The error of attempting to set one aspect of God’s character against another is a common fault in the domain of the philosophy of religion, both popular and academic. Most people encounter it in the form of questions like, “Could God create a rock too heavy for God to lift?” (which attempts to pit God’s freedom in creation against his omnipotence). Bell himself creates a similar scenario at the beginning of chapter 4, when he pits the desire of God to save against his omnipotence, implying that either all must be saved or God has ‘failed’. While one might be inclined to shrug off such questions as trivializing langage games, in the case of pitting the love of God against the justice of God we dare not fail to address the problem, for this error sews confusion over the very nature of the Gospel itself, and leads not only to Bell’s near-universalist claims, but reduces of the suffering and death of Jesus Christ on the cross to an irrelevant and unnecessary curiosity. [Note: I describe Bell’s position as “near-universalist” since on p. 115 he treat the possibility that God might allow some determined individuals to “cling to their version of their story, insisting on their right to be their own little god ruling their own little miserable kingdom” and thus “perish apart from God forever because of their choices” as an open question, though it is clear throughout the book that he regards this as prospect as unlikely.]
The recognition on the part of orthodox Christianity that God is both loving and just is rooted in God’s own revelation of his character. Consider, for example, the central statement of God’s character in the Old Testament, Ex. 34.5–7:
5 Yahweh came down in the cloud and stood with him [Moses] there, and defined the name ‘Yahweh’. 6 Yahweh passed before him and defined ‘Yahweh’ [thus]: “Yahweh is a compassionate and merciful God, slow to anger, and full of true grace, 7 watching over a thousand generations in grace, forgiving iniquity and transgression and sin, but who will certainly not leave the guilty unpunished, inflicting the punishment of the fathers upon the sons and the grandsons, to the third and the fourth generation.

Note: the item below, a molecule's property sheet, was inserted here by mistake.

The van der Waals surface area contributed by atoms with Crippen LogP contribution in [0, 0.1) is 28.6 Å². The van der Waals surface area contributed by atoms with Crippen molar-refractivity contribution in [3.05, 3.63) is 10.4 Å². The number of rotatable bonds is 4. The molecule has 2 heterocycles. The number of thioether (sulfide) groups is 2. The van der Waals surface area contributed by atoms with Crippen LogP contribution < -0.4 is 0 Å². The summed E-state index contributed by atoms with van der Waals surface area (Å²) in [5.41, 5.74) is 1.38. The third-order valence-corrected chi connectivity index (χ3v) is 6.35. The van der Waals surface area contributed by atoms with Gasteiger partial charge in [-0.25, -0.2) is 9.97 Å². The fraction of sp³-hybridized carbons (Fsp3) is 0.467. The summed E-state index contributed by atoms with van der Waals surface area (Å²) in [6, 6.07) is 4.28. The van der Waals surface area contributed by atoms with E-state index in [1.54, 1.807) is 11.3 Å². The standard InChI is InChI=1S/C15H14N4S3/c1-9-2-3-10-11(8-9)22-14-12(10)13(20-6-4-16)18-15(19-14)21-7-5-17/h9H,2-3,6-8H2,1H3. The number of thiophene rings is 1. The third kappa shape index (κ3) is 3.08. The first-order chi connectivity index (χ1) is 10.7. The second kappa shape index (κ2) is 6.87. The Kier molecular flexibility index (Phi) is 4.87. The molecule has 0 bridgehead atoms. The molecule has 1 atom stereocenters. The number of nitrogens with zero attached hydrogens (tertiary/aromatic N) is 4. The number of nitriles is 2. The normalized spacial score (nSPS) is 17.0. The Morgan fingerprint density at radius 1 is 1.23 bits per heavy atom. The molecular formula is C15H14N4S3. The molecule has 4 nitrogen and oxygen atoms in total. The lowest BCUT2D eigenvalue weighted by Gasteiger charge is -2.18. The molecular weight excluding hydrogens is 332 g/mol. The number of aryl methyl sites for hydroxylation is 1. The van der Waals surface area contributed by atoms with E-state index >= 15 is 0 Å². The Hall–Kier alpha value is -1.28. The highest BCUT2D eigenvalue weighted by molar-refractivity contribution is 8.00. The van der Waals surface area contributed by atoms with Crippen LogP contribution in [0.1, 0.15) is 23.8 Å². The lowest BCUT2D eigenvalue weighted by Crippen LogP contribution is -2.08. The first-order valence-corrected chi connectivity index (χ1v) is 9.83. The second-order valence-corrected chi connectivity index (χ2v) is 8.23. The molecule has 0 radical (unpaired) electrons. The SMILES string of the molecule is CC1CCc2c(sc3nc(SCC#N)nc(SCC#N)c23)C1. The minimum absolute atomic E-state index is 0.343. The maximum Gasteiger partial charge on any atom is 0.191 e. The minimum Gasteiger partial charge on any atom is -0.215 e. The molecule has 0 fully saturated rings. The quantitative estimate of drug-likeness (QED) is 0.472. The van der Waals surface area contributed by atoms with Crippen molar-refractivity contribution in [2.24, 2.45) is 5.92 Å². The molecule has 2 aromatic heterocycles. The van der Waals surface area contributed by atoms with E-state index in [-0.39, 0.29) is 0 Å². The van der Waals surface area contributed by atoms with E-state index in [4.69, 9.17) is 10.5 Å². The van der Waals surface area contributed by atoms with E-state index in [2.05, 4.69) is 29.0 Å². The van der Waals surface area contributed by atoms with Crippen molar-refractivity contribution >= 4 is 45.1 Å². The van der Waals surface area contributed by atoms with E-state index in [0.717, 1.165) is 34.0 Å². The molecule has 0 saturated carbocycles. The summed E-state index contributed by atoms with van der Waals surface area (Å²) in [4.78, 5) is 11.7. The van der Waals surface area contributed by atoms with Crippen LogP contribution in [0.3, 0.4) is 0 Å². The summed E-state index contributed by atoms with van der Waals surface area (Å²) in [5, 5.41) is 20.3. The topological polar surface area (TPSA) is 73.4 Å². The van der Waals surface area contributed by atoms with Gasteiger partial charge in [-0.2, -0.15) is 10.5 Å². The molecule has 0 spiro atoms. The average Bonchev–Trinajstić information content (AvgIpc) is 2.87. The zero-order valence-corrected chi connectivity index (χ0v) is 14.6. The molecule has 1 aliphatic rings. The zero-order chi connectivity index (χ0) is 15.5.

The passage draws a strong contrast between the vast extent of God’s grace, which extends to a thousand generations, and the meager extent of his wrath, which extends only to three or four generations. The contrast in the imagery reiterates and reinforces the directly expressed statement that “Yahweh is a compassionate and merciful God.” This is the Old Testament’s way of expressing what dogmatic theology characterizes as the contrast between the proper work of God (opus proprium) and the alien work of God (opus alienum). The proper work of God is showing mercy; the alien work of God is judgment upon sin. It is this proper work of God, the expression of his compassionate, merciful, and loving character, that Bell rightly emphasizes throughout his book. However, his thesis fails because it is incomplete; it rejects God’s own self-characterization, that he will not leave the guilty unpunished. It is noteworthy in this respect that Bell never mentions this crucial passage. He fails to recognize that the alien work of God is still God’s work. Indeed, it is only by understanding the relationship between God’s proper work and his alien work that we can understand the role of the death of Christ on the cross.
It is helpful to see how the interaction between the love of God and the justice of God is expressed in the unfolding revelation of God’s redemptive plan. The concept of substitutionary atonement is essential to sacrificial system in the Old Testament. While this is partially anticipated in the redemption of the firstborn males of Israel (Ex. 13.1–2, 11–15), we do not have here the full expression of the concept of substitutionary atonement since there is no suggestion that the redemption spoken of in Ex. 13 is associated with the forgiveness of the sins of the people. This element is not introduced until the aftermath of the episode of the golden calf, when Moses offers himself to God to be punished as a substitute for the punishment of the people (Ex. 32.30–32), an offer that God declines (Ex. 32.33 ff.).